This anonymous interview is with someone who, when asked “are you a librarian?” chose the “It’s complicated” response. This person has been a hiring manager and a member of a hiring or search committee. This person works at a semi-private museum library and archives with 0-10 staff members in a Suburban area in the mid-Atlantic.
What Candidates Should Wear
Should the candidate wear a suit to the interview?
√ I don’t care
An outfit with a coordinated blazer and trousers:
√ I do not know and/or care
Bare arms are inappropriate in an interview, even in the summer.
√ I don’t care
If a woman wears a skirt to an interview, should she also wear pantyhose?
√ Other: It shouldn’t matter
Women should wear make-up to an interview:
√ I don’t care what’s on the face, it’s what’s in the brain that counts
Is there anything a candidate might wear that would cause them to be instantly out of the running? If you have any funny stories about horrifying interview outfits, we’d love to hear them.
Clothing that poses a physical hazard to the work performed, torn or dirty clothing, clothing that is highly sexual, too tight or too revealing, or clothing that is advertising a brand or a political position.
Do you expect different levels of formality of dress, depending on the position you’re hiring for?
√ I don’t care
Which jewelry may candidates wear: (Please select all that are acceptable)
√ Single, simple necklace, bracelet, and/or ring
√ A few simple necklaces, bracelets, and/or rings
√ All of the simple necklaces, bracelets, and rings he or she can load on
√ Arty or more elaborate necklaces, bracelets, or rings
√ Nose Ring (nostril)
√ Eyebrow Ring, Monroe piercing, septum piercing, or other face piercing
√ Multiple Ear Piercings
√ Large gauge ear jewelry (stretched ears)
Which hair colors are acceptable for candidates:
√ All of them, even pink
The way a candidate dresses should:
√ I don’t really care how a candidate dresses
How does what a candidate wears affect your hiring decision?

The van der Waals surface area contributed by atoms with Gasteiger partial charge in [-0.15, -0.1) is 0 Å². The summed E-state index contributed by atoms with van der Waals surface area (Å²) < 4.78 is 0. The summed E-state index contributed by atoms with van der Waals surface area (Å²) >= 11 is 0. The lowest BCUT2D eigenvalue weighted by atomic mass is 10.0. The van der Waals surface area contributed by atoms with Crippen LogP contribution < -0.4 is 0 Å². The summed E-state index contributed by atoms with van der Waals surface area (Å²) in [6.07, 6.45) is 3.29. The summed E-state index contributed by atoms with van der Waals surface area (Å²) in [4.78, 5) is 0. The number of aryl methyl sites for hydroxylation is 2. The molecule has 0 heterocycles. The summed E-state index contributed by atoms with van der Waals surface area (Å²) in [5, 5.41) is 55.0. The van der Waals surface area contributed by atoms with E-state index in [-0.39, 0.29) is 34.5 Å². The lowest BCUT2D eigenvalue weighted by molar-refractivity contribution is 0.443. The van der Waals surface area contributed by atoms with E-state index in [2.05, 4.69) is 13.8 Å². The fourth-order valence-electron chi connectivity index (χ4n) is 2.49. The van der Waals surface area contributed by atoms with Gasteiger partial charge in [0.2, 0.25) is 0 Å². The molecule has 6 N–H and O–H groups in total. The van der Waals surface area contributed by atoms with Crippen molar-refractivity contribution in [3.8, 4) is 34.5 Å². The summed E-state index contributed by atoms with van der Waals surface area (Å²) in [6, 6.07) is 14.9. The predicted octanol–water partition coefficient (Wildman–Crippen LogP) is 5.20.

Interviewees should dress for the position they are seeking. If that job involves dirty, back-breaking labor, then I wouldn’t expect female candidates to show up in dresses any more than I would male candidates to show up in 3-piece suits.
Personally, I judge candidates based on their knowledge, skills, experiences, and their passion for the work, not on their personal appearance. Some individuals dress according to their religion, some might dress to reflect an artistic personality, while others will dress according to their income. If we are truly going to encourage a diverse, non-discriminatory workplace, then we have to make allowances for personal expression with dress, including for hairstyles, make-up, accessories or garb that may be out of the norm, especially if the dress code is listed as “casual”.
What This Library Wears
How do you dress when you are going to conduct an interview?
Neutral colors, usually all black, dress shirt and slacks, with a nice shoe. I have a nose ring, an eyebrow ring, gauged ears and tattoos in visible places, which I do not hide during the interview. I’ve learned the hard way that if someone is going to judge me based on my appearance, rather than on my work experience, talents, passions, and performance, then I’d rather not work for those kinds of people/ organizations anyway.
On a scale of one (too dressed up for my workplace) to five (too casual), khakis and a polo shirt are:
What’s the dress code at your library/organization?
Are there any specific items of clothing, etc. that are forbidden by your dress code? (Please check all that apply)
√ N/A: We wear what we want!
Librarians at your organization wear: (Please check all that apply)
√ Other: Whatever they want & a key card
Do you have any other comments?
The questions seem more geared toward what women and alternative-type people would wear.
Is there the same concern over someone showing up to an interview wearing the traditional garb of a hasidic jew, the headdress of a hindi sikh, the muslim woman’s hijab, a male’s sarong, dhoti, chola, caftan, kanga or lungi skirt, the traditional facial piercings still found in India, Persia and Thailand, the traditional ritual facial scarification patterns or tooth modifications of sub-Saharan African cultures, or the traditional tribal face tattoos of Polynesian islanders, as there is towards westerners with tattoos, body piercings, unusual hair styles or dress? If not, our attitudes about dress and appearance are very likely discriminatory.
This survey was co-authored by Jill of Librarian Hire Fashion – submit your interview outfit to her blog!
Photo: Job interview by Flickr user ShaolinWorldwide